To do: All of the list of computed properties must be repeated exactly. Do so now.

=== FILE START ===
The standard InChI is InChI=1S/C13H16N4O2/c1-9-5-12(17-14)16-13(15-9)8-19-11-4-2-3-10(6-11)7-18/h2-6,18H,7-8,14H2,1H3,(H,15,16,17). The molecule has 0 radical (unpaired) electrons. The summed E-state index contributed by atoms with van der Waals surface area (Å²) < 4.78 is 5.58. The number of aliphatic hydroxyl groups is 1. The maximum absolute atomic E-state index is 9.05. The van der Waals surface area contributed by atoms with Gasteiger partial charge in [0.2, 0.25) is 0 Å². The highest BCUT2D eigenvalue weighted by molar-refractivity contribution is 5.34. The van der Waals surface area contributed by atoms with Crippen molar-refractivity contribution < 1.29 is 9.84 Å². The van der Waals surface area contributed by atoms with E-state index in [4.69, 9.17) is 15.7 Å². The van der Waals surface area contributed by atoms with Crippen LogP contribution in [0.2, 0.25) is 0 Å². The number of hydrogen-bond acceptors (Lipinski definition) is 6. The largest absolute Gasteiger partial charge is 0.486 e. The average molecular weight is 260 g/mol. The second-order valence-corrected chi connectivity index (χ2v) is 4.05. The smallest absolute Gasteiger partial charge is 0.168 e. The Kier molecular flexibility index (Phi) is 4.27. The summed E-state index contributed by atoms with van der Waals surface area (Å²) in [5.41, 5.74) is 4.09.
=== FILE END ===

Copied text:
The standard InChI is InChI=1S/C13H16N4O2/c1-9-5-12(17-14)16-13(15-9)8-19-11-4-2-3-10(6-11)7-18/h2-6,18H,7-8,14H2,1H3,(H,15,16,17). The molecule has 0 radical (unpaired) electrons. The summed E-state index contributed by atoms with van der Waals surface area (Å²) < 4.78 is 5.58. The number of aliphatic hydroxyl groups is 1. The maximum absolute atomic E-state index is 9.05. The van der Waals surface area contributed by atoms with Gasteiger partial charge in [0.2, 0.25) is 0 Å². The highest BCUT2D eigenvalue weighted by molar-refractivity contribution is 5.34. The van der Waals surface area contributed by atoms with Crippen molar-refractivity contribution < 1.29 is 9.84 Å². The van der Waals surface area contributed by atoms with E-state index in [4.69, 9.17) is 15.7 Å². The van der Waals surface area contributed by atoms with Crippen LogP contribution in [0.2, 0.25) is 0 Å². The number of hydrogen-bond acceptors (Lipinski definition) is 6. The largest absolute Gasteiger partial charge is 0.486 e. The average molecular weight is 260 g/mol. The second-order valence-corrected chi connectivity index (χ2v) is 4.05. The smallest absolute Gasteiger partial charge is 0.168 e. The Kier molecular flexibility index (Phi) is 4.27. The summed E-state index contributed by atoms with van der Waals surface area (Å²) in [5.41, 5.74) is 4.09.